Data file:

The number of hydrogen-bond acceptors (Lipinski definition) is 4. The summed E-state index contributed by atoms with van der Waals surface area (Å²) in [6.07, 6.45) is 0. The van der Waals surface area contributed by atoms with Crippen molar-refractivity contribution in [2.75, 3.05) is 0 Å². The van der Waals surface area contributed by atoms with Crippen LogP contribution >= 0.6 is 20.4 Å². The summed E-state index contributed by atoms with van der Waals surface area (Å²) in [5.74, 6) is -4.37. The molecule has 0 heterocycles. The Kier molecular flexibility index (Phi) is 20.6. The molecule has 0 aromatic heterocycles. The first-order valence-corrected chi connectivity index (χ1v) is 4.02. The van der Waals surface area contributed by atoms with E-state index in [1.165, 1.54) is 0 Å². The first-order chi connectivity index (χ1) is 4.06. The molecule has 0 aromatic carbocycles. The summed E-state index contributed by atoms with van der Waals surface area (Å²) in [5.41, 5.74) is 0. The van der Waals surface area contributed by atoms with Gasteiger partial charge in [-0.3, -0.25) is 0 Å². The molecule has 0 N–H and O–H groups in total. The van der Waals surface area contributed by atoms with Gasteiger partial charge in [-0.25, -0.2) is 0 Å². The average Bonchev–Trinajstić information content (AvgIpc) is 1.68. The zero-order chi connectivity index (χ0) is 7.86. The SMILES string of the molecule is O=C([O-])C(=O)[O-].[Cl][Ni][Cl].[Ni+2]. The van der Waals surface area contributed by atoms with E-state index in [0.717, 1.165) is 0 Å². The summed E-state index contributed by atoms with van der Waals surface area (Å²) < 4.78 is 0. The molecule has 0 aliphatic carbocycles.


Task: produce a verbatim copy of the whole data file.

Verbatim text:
The number of hydrogen-bond acceptors (Lipinski definition) is 4. The summed E-state index contributed by atoms with van der Waals surface area (Å²) in [6.07, 6.45) is 0. The van der Waals surface area contributed by atoms with Crippen molar-refractivity contribution in [2.75, 3.05) is 0 Å². The van der Waals surface area contributed by atoms with Crippen LogP contribution >= 0.6 is 20.4 Å². The summed E-state index contributed by atoms with van der Waals surface area (Å²) in [5.74, 6) is -4.37. The molecule has 0 heterocycles. The Kier molecular flexibility index (Phi) is 20.6. The molecule has 0 aromatic heterocycles. The first-order valence-corrected chi connectivity index (χ1v) is 4.02. The van der Waals surface area contributed by atoms with E-state index in [1.165, 1.54) is 0 Å². The first-order chi connectivity index (χ1) is 4.06. The molecule has 0 aromatic carbocycles. The summed E-state index contributed by atoms with van der Waals surface area (Å²) in [5.41, 5.74) is 0. The van der Waals surface area contributed by atoms with Gasteiger partial charge in [-0.3, -0.25) is 0 Å². The molecule has 0 N–H and O–H groups in total. The van der Waals surface area contributed by atoms with Gasteiger partial charge in [-0.25, -0.2) is 0 Å². The average Bonchev–Trinajstić information content (AvgIpc) is 1.68. The zero-order chi connectivity index (χ0) is 7.86. The SMILES string of the molecule is O=C([O-])C(=O)[O-].[Cl][Ni][Cl].[Ni+2]. The van der Waals surface area contributed by atoms with E-state index in [0.717, 1.165) is 0 Å². The summed E-state index contributed by atoms with van der Waals surface area (Å²) < 4.78 is 0. The molecule has 0 aliphatic carbocycles.